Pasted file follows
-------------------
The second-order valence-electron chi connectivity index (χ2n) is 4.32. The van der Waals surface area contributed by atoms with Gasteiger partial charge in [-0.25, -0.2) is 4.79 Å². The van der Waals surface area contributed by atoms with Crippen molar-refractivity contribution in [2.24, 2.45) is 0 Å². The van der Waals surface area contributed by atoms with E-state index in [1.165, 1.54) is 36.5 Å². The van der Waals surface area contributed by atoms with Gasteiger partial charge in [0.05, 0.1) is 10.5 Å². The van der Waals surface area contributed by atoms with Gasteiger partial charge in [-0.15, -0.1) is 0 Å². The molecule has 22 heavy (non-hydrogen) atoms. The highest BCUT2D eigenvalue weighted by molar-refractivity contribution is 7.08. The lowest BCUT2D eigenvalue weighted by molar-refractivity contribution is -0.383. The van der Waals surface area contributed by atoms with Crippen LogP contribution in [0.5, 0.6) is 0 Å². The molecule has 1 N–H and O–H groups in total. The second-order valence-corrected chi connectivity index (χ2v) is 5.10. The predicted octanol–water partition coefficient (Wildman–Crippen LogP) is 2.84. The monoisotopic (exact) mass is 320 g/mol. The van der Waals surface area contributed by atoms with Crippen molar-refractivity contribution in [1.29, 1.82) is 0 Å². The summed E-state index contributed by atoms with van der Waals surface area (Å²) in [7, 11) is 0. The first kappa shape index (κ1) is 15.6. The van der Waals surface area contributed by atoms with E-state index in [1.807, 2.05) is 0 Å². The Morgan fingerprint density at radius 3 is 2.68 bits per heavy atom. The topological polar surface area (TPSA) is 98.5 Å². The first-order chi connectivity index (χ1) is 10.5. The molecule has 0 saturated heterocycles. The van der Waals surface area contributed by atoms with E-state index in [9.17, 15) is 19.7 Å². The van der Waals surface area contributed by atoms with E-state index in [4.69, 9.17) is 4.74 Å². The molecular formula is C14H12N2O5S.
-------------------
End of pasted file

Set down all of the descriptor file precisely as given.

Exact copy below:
The second-order valence-electron chi connectivity index (χ2n) is 4.32. The van der Waals surface area contributed by atoms with Gasteiger partial charge in [-0.25, -0.2) is 4.79 Å². The van der Waals surface area contributed by atoms with Crippen molar-refractivity contribution in [2.24, 2.45) is 0 Å². The van der Waals surface area contributed by atoms with E-state index in [1.165, 1.54) is 36.5 Å². The van der Waals surface area contributed by atoms with Gasteiger partial charge in [0.05, 0.1) is 10.5 Å². The van der Waals surface area contributed by atoms with Gasteiger partial charge in [-0.15, -0.1) is 0 Å². The molecule has 22 heavy (non-hydrogen) atoms. The highest BCUT2D eigenvalue weighted by molar-refractivity contribution is 7.08. The lowest BCUT2D eigenvalue weighted by molar-refractivity contribution is -0.383. The van der Waals surface area contributed by atoms with Crippen LogP contribution in [0.5, 0.6) is 0 Å². The molecule has 1 N–H and O–H groups in total. The second-order valence-corrected chi connectivity index (χ2v) is 5.10. The predicted octanol–water partition coefficient (Wildman–Crippen LogP) is 2.84. The monoisotopic (exact) mass is 320 g/mol. The van der Waals surface area contributed by atoms with Crippen molar-refractivity contribution in [1.29, 1.82) is 0 Å². The summed E-state index contributed by atoms with van der Waals surface area (Å²) in [7, 11) is 0. The first kappa shape index (κ1) is 15.6. The van der Waals surface area contributed by atoms with E-state index in [1.807, 2.05) is 0 Å². The Morgan fingerprint density at radius 3 is 2.68 bits per heavy atom. The topological polar surface area (TPSA) is 98.5 Å². The first-order chi connectivity index (χ1) is 10.5. The molecule has 0 saturated heterocycles. The van der Waals surface area contributed by atoms with E-state index in [9.17, 15) is 19.7 Å². The van der Waals surface area contributed by atoms with E-state index in [4.69, 9.17) is 4.74 Å². The molecular formula is C14H12N2O5S.